Key Points:

  • A simple thermal LAB model for the South Atlantic passive margins has been developed
  • The LAB model shows distinct variations along the margins that correlate with margin widths
  • Conjugate margin pairs reflect an asymmetry in LAB depth patterns that are locally related to post break-up lithospheric thinning


The lithospheric architecture of passive margins is crucial for understanding the tectonic processes that caused the break-up of Gondwana. We highlight the evolution of the South Atlantic passive margins by a simple thermal lithosphere-asthenosphere-boundary (LAB) model based on onset and cessation of rifting, crustal thickness, and stretching factors. We simulate lithospheric thinning and select the LAB as the T=1330 °C isotherm, which is calculated by 1D advection and diffusion. Stretching factors and margin geometry are adjusted to state-of-the-art data sets, giving a thermal LAB model that is especially designed for the continental margins of the South Atlantic. Our LAB model shows distinct variations along the passive margins that are not imaged by global LAB models, indicating different rifting mechanisms. For example, we model up to 200 km deep lithosphere in the South American Santos Basin and shallow lithosphere less than 60 km in the Namibe Basin offshore Africa. These two conjugate basins reflect a strong asymmetry in LAB depth that resembles variations in margin width. In a Gondwana reconstruction, we discuss these patterns together with seismic velocity perturbations for the Central and Austral Segments of the margins. The shallow lithosphere in the Namibe Basin correlates with signatures of the Angola Dome, attributed to epeirogenic uplift in the Neogene, suggesting an additional component of post-break up lithospheric thinning.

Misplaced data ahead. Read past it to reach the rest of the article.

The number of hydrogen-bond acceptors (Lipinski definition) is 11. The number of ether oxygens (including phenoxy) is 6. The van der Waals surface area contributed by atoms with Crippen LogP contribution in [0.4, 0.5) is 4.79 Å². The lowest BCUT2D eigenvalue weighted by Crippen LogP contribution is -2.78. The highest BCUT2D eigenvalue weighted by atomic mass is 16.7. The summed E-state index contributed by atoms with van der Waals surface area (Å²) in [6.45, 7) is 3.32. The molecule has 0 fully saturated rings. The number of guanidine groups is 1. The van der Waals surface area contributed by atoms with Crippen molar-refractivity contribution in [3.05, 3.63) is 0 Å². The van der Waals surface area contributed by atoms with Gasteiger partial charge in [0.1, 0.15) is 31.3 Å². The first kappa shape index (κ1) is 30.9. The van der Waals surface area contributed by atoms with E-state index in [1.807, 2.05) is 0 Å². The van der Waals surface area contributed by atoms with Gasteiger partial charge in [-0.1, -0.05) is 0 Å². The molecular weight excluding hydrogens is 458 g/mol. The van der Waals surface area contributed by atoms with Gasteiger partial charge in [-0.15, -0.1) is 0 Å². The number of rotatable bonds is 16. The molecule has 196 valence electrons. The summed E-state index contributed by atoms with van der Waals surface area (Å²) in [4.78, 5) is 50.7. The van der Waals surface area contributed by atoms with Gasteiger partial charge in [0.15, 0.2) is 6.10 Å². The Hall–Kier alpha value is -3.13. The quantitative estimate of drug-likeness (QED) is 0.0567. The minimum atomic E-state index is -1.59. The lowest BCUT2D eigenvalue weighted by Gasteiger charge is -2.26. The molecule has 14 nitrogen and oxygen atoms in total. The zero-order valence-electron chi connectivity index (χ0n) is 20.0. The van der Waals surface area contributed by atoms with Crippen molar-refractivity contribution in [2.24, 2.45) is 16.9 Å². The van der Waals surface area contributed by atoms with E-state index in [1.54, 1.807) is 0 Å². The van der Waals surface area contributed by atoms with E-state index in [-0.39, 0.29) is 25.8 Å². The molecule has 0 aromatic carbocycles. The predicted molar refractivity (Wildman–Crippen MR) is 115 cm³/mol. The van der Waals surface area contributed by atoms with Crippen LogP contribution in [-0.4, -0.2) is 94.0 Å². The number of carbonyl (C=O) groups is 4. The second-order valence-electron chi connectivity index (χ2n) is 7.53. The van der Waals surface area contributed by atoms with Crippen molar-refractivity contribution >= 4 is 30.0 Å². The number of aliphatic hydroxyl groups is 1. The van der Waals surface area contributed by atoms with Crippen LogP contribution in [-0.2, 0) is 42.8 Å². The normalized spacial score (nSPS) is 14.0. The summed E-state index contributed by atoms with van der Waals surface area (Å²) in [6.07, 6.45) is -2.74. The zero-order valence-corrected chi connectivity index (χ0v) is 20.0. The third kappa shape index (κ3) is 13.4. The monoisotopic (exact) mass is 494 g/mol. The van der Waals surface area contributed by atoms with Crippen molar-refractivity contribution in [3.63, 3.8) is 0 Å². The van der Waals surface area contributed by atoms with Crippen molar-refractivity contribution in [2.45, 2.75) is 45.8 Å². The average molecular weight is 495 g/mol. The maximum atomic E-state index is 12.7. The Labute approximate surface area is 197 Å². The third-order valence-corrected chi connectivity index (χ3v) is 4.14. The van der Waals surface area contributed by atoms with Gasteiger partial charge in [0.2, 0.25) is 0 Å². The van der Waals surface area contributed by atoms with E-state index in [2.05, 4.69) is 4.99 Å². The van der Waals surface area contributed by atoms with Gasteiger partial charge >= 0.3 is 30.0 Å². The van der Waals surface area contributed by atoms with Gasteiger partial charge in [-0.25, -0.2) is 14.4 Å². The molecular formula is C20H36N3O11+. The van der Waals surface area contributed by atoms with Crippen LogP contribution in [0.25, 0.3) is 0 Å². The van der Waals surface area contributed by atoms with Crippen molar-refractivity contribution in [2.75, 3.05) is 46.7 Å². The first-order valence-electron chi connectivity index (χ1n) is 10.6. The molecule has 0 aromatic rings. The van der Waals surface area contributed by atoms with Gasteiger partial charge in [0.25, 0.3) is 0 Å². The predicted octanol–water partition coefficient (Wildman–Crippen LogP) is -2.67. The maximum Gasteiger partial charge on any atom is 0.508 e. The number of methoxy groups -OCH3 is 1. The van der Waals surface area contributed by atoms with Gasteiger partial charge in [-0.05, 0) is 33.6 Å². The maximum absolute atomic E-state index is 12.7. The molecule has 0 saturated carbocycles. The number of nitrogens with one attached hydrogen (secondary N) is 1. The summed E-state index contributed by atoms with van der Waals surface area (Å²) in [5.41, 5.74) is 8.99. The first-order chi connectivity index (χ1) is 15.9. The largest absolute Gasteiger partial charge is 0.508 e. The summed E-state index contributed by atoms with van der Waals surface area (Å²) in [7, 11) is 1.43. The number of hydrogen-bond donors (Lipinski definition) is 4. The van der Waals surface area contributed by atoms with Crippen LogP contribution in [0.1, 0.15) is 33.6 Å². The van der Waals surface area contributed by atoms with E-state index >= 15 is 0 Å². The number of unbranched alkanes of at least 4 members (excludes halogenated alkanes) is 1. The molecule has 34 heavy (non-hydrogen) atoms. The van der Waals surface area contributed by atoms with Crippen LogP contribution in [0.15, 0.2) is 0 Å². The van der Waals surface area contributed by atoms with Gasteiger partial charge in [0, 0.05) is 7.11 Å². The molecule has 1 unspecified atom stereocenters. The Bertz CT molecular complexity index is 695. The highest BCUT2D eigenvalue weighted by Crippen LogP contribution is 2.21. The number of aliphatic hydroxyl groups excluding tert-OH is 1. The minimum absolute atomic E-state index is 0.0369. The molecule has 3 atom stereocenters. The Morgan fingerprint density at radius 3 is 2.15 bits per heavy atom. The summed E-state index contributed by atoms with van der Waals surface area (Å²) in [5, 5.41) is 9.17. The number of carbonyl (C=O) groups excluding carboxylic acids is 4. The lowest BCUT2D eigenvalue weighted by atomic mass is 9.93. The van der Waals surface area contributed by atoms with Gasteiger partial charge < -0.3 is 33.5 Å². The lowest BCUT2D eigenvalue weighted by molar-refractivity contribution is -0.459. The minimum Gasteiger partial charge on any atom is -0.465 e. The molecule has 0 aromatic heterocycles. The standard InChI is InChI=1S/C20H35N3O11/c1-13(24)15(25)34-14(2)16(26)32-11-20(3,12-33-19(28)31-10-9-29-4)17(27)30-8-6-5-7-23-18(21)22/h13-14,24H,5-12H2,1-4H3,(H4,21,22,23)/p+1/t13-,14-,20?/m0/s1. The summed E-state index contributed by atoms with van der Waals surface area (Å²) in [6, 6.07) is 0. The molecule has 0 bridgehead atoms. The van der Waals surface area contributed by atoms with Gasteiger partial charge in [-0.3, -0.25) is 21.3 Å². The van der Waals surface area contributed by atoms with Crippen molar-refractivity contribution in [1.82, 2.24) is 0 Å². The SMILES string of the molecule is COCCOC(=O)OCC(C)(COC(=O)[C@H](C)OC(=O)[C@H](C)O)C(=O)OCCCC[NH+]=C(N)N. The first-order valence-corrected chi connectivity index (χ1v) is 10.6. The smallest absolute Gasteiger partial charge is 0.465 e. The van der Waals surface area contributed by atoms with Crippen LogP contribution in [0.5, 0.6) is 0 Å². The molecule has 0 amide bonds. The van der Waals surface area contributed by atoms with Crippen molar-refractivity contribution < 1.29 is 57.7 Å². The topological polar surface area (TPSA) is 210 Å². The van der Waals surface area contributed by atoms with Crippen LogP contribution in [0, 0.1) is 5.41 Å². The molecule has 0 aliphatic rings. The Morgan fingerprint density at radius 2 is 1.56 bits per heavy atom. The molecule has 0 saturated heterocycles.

2022/09/15 10:27 · christian · 0 Comments

Compiling pygplates on WSL Debian

I ran into a strange set of issues when trying to compile pygplates on the Windows Subsystem for Linux (WSL). Despite having all the requirements installed (e.g. Qt5, Boost etc). the compiler complained about Qt5 libraries not being present:

/usr/lib/qt5/bin/uic: error while loading shared libraries: cannot open shared object file: No such file or directory

However, these are installed in /usr/lib/x86_64-linux-gnu/ like in any other Linux distro. Turns out that some other people have the same issues to load the shared Qt5 libraries when compiling software on WSL. This is solved by running the following line:

sudo strip --remove-section=.note.ABI-tag /usr/lib/x86_64-linux-gnu/
2021/09/09 14:21 · christian · 0 Comments and Sourcehut

I am slowly moving my BitBucket and GitHub repositories to self-hosted Fossil repositories available at This means, there will be public issue trackers, wikis and forums.

Most of them will be mirrored to sourcehut which is a blazingly fast, simple, and FOSS-based alternative to the major players which also comes with mailinglists, todo/issuetracker and a wiki.

My GIT repositories (downstream mirrors of Fossil repos and pure GIT repos) can be found here Note that the Fossil repository mirrors will only receive changes downstream from the original Fossil repos.

The following code is available now:

2021/08/30 08:54 · christian · 0 Comments